With that stated, lets look at the point, process and value that using version control affords us in a given implementation project. Like all topics relating to AX 2012 implementation projects, the size of the company, and therefore total scope and size of the implementation typically help dictate choice. Does it make sense for a two developer, smaller mid-sized company to invest in TFS? I would think not, therefore, the preferred option, based on Microsoft recommendation is MorphX VCS.

With this option, a shared development environment, that a majority of Dynamics AX projects use, is the need. Here, developers connect their clients into a shared environment and MorphX allows for checking out, checking in, and history for artifacts that are developed, touched, etc. from within AX 2012. This can leave gaps, however for certain Visual Studio project types, that might complete the entire solution for a customer, that can't be added to the AOT.

A Typical environment, for such a use of MorphX version control, then would look like the following.:

That's a very straight forward total AX solution for a given company, and one that most small to mid-sized companies would find gives them a lot of value, and ability to have version control, without a lot of overhead.

With that said, it's not really a suitable solution for a larger mid-sized, and of course moving into the enterprise space. Here there needs to be an enterprise class collaboration solution that enables version control, among other possible benefits. Enter, Microsoft's main focus for this area, and solution addressing such needs, Team Foundation, or TFS 2010.

With this option a lot of new possibilities exists, specifically around AX 2012 and TFS. This includes the ability to offering branching now, which did not exists as an option for AX 2009. Also, the ability, in a limited fashion, to make use of work items and tie those to the check in process for artifacts. Let me say, there has been some great improvements for TFS and AX 2012, in terms of setup, administration and reduction of headaches that come with both those topics.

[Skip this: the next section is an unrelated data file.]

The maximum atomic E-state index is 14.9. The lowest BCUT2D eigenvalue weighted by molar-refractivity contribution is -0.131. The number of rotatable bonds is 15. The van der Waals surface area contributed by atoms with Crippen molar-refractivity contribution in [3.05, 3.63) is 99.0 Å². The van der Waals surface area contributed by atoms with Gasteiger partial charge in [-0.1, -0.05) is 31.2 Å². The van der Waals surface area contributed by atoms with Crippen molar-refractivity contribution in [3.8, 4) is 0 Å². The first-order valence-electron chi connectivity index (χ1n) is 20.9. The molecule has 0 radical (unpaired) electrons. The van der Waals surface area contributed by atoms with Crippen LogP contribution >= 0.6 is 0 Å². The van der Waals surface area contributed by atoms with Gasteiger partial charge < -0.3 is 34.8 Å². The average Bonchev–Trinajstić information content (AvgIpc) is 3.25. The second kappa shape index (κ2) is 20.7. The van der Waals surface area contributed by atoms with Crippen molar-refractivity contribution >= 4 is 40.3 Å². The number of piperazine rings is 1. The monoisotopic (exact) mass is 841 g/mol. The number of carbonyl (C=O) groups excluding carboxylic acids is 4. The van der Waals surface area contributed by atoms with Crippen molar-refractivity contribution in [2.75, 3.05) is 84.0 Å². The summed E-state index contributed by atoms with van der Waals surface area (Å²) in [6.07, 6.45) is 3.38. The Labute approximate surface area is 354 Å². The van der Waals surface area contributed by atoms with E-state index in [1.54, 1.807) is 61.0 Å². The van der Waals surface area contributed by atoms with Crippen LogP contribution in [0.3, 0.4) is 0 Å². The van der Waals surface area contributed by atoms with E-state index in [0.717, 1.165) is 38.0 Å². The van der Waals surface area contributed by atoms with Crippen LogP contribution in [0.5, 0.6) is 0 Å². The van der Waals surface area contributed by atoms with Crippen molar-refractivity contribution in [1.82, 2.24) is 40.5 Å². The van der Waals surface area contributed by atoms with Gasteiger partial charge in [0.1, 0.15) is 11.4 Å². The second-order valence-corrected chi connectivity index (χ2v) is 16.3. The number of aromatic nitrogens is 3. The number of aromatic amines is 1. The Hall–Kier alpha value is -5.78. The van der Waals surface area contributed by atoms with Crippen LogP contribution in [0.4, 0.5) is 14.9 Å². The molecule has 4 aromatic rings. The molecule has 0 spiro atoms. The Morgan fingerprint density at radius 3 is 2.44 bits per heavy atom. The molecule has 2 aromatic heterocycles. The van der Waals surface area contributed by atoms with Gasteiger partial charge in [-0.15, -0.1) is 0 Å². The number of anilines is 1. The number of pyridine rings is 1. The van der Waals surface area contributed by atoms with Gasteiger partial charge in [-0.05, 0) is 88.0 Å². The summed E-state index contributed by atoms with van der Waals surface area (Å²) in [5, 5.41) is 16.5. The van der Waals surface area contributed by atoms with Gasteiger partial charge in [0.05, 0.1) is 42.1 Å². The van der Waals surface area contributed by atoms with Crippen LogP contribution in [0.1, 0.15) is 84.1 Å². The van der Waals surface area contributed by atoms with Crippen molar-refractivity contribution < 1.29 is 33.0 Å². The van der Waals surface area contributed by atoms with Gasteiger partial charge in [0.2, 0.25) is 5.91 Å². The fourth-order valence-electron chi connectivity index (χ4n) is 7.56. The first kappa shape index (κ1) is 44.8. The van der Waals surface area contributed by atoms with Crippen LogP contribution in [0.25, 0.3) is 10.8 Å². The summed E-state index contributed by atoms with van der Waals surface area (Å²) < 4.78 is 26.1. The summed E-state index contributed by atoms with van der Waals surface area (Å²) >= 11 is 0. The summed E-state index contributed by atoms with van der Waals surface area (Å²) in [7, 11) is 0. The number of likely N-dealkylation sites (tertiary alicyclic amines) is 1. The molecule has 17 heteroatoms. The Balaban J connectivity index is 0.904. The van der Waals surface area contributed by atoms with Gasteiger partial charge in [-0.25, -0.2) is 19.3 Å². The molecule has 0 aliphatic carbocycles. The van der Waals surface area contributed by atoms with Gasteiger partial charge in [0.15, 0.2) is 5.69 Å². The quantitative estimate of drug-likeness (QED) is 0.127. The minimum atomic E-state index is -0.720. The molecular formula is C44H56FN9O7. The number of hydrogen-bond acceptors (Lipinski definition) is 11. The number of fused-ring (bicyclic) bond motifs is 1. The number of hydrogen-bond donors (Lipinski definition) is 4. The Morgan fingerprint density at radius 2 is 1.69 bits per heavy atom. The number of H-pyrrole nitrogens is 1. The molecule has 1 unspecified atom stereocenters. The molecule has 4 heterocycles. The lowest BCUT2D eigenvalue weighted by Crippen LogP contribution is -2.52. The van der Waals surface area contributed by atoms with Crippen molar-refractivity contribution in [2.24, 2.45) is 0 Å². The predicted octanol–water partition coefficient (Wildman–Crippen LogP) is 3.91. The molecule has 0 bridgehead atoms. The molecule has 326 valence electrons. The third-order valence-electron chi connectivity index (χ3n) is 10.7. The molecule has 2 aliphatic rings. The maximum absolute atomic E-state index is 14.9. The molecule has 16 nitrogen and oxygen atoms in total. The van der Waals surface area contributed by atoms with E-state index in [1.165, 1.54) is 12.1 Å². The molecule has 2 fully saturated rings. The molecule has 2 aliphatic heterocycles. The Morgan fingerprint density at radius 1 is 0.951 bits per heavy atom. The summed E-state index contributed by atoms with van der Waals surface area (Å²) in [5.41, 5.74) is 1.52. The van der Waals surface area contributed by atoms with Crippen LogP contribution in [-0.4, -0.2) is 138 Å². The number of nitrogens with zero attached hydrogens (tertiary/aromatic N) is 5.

In the past, with AX 2009 and TFS, someone once told me.: "If you want someone to really hate their job, make them setup AX 2009 and TFS." Now, that's a little over the top, but there are some issues that are caused, specifically around the need for an Object ID management server. That however, no longer exists in AX 2012 and TFS integration. The ability, to quickly setup TFS integration with AX 2012 has improved a lot, and that alone will add value to any AX 2012 project that needs this requirement.

In order to properly use AX 2012 and TFS, this changes the dynamics of the development environment. What now needs to exists, is that every Developer needs their own development workstation. This needs to have all aspects of AX 2012, SQL Server, SSRS, SSAS, EP, AX Client, VS2010, etc. etc. In doing this, then each developer instance connects with a TFS repository, for checking in and checking out project artifacts. What the use of TFS also brings to the table, as a pro, is the fact that outside project artifacts that don't belong, or can't be placed within the AOT of AX, can use the same VCS as the AX projects and artifacts uses.

In this type of scenario, the following is typical of what you might see.: